Shari L. Camhi elected president of the School Superintendents Association

Leadership role brings prestige to Baldwin


Shari L. Camhi, superintendent of the Baldwin Union Free School District, was sworn in July 13 as the 2022-23 president of American Association of School Administrators, also known as the School Superintendents Association. The association, headquartered in Alexandria, Virginia, is a network of educators who advocate for equitable access to the highest-quality public education for all students, and develop and support school system leaders.

Running against two other superintendents, Camhi promoted her ideas about education, including giving children more opportunities to explore their passions and accommodating different types of learning. She also spoke of the Baldwin district’s accomplishments, such as being named a Lighthouse District — a model of leadership and mentor to other schools — and its innovative Academic Academies, in which students can get to know professions they’re interested in before they commit to one in the future.

Over the years, Baldwin has been recognized for its innovative and rigorous academic programs, numerous partnerships with local colleges, like Hofstra University and Nassau Community College, and its redesigned classrooms, and prides itself on helping students become college-, career-, and life-ready. The district’s graduation rate is currently 98 percent.

“The world is a different place than it was in 1965, 1985 and 2005,” Camhi said at the AASA Installation Celebration in Washington. “It is incumbent upon us, as school district leaders, to reinvent the experiences our students take in on a daily basis and create experiences that are amicable to the jobs they will have in the future. As part of Learning 2025, we look forward to networking with school communities across the country, and support one another regarding the myriad of possibilities for other school systems moving forward.”

Daniel Domenech, the association’s executive director, said, “As we continue to light the path for school districts across the country in their collective efforts to redesign and reshape the way kids learn, I am thrilled that Superintendent Shari Camhi — a futuristic leader — will serve as the president of school administrators association for the coming year. It is imperative that superintendents take bold, actionable steps in order for their school systems to succeed. Shari and her team at Baldwin

schools are doing just that.”

Offering more details on how school instruction has changed in recent years, Camhi explained that many schools follow a design created during the Industrial Age that is no longer suitable. Many schools were developed “when we were preparing people for factory jobs,” she said, “and (now) our economy is a different economy — it’s more of a service economy. While there still are many industries and varying industries, we really need young people who can think critically and communicate and be creative and more active in their learning.”

Programs such as the academies, dual-enrollment programs with colleges and Advanced Placement courses help students choose the avenues of study — and careers — that are best for them. “Depending upon who you are as learner,” Camhi said, “you may engage in college-level material, but you have options of how you can do that. And I think our emphasis when we think about our school system is really all about (that).”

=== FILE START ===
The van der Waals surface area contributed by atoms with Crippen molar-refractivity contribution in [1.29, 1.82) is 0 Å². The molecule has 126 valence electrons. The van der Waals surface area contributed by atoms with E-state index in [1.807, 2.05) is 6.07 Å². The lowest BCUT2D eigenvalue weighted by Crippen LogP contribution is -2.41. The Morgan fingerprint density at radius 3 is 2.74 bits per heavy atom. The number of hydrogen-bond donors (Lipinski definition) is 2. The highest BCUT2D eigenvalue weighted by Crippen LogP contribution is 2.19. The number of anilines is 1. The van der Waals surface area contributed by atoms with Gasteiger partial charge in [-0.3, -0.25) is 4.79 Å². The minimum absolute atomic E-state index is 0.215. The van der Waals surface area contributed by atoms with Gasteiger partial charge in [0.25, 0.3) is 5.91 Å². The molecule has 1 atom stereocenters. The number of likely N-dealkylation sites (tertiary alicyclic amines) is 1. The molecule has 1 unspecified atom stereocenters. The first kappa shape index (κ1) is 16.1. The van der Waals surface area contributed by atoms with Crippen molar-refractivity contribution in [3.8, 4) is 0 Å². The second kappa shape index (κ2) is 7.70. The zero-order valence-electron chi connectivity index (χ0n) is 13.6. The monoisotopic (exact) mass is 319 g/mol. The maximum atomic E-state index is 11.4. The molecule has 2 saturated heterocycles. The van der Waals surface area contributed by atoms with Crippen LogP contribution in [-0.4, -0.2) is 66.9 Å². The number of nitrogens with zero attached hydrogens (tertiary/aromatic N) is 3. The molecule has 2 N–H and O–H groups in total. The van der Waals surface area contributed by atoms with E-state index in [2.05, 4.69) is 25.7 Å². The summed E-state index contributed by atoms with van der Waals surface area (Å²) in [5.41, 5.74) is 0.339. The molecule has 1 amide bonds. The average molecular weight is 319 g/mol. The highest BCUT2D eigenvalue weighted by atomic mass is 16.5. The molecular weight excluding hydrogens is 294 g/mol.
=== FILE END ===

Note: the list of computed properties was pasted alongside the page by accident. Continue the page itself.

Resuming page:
Shouting the district’s accomplishments from the rooftops is one of the ways she attracted the votes of association members, she said.

“I spent a lot of time sharing the work we’re doing in Baldwin, and people are very impressed by what’s happening here,” she said. “The number of requests that we have for people to come and learn from us is growing, and I think when people think about who they wanted to lead the organization, they were thinking of who on the slate represents doing things differently.”

By differently, Camhi said, she means learning that involves inquiry-based, critical thinking, “I think that’s what makes us stand out,” she said. “It provides an opportunity for kids to conjecture and think and be really smart about the content.”

Now, as head of the association, Camhi can spread these ideas and influence policy at the state and national levels, starting with the premise that no two kids are alike. “I just think that there’s a lot of different ways to show your understanding of content and your knowledge and your intelligence,” she said, “and siphoning everybody through one small opening is unfair to most kids … we have to really recognize that we’re dealing with people, young people, and that we have to be flexible in the way that we do that.”

Another area Camhi said she would like to examine is school funding. “I think funding schools needs a relook,” she said, “because to me, the work of school systems is fundamental to everything important to our country, and should be at the very top of the list.”

She added that she couldn’t stop thinking of the children and teenagers who motivated her to pursue the leadership of the administrators association. “The motivation behind this move was really to shine a big bright light on Baldwin,” she said, “and to let the entire country know that Baldwin as a school system, and Baldwin as a community, is a very, very special place, doing very, very special work.”

Camhi has two master’s degrees — one from Long Island University and another from Adelphi University — and earned a doctorate from Teacher’s College, Columbia University. A former member of the association’s governing board, she is also a graduate of the AASA National Superintendent Certification program.